Do you need a top sheet? If you’re a traditionalist then you may always make the bed with a fitted and top sheet. But some people who are dedicated to their duvet may forgo the top sheet all together. If this is you, try looking for individual fitted sheets and pillow cases instead of a sheet set.

How many sheet sets should I own? That is entirely up to the individual. Some people like to change the look of their bedroom often and may want plenty of colors, patterns and styles. Or you might want warm flannel sheets in the winter and cool percale in the summer. Some people like to wrap their box spring with an extra fitted or top sheet and add more color to their bed. It’s a good idea to have at least 2 sets: one on the bed and one on the shelf. Keep your sheets organized on the linen shelf by putting all the sheets inside a pillow case so you simply have to pull out the sheet “package.”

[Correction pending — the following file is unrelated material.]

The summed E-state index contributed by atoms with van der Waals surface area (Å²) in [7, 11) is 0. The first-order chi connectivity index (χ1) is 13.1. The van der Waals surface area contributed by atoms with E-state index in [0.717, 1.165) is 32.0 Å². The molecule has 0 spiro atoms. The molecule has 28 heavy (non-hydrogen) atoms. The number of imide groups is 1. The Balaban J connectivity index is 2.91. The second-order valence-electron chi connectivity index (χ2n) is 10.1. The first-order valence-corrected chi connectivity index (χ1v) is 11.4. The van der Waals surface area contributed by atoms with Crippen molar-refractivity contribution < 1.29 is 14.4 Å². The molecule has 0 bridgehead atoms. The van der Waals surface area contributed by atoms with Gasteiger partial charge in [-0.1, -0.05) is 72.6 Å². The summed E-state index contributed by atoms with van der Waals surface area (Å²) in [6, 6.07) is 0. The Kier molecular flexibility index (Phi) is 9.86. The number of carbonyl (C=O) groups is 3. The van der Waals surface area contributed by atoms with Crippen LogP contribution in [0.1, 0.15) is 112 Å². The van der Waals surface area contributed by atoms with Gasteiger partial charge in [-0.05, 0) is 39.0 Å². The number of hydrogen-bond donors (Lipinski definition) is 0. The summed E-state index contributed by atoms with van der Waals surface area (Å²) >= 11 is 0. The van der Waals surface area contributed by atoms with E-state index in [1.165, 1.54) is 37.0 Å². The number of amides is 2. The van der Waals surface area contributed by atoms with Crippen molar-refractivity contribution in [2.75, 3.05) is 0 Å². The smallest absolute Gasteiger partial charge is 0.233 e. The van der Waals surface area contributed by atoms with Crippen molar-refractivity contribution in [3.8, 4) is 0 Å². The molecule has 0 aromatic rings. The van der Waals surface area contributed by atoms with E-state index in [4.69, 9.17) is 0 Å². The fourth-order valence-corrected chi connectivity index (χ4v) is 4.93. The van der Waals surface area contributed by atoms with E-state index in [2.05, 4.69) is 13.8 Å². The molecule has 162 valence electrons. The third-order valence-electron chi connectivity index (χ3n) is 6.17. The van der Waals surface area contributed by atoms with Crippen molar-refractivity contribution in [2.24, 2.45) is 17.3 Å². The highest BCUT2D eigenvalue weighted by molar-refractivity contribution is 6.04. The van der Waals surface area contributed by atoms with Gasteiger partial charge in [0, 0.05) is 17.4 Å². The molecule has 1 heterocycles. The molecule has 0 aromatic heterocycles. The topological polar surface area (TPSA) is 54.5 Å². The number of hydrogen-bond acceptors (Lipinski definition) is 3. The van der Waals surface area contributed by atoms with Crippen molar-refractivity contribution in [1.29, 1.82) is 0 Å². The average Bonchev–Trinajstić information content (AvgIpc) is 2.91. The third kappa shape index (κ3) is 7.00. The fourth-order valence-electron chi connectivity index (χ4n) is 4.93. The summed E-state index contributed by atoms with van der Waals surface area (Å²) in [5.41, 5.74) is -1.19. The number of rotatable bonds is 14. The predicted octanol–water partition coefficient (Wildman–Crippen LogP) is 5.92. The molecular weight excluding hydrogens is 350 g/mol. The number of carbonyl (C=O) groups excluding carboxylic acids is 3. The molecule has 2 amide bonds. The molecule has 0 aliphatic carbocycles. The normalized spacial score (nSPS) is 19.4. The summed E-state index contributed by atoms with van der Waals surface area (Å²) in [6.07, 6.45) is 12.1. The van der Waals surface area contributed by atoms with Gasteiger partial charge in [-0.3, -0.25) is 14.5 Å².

Are bedskirts necessary? Again, this is completely up to the individual and may be dictated by your bed frame. Bedskirts or dust ruffles can be great for adding style and substance to the bed, but they can also help hide the boxspring or things being stored under the bed. Bedskirts come in different lengths so before you buy one, make sure you measure the distance (in inches) from the top of the boxspring to the floor.

Duvet covers vs. comforters

A duvet consists of an outer duvet cover and an internal comforter, sometimes made from goose down feathers. A comforter is just one piece with no separate cover. Both serve the same function (to keep you warm at night) but tend to look different. Some people prefer a duvet as it’s generally easier to wash – you just need to remove the outer cover and pop it into the machine. Comforters may be too large and bulky for a standard washing machine – you may need to send it to the laundry mat for washing. Stuffing the comforter inside a duvet cover can be an exercise in frustration but here’s a tip: watch our video for the easiest way to stuff the duvet in 60 seconds.

Thread count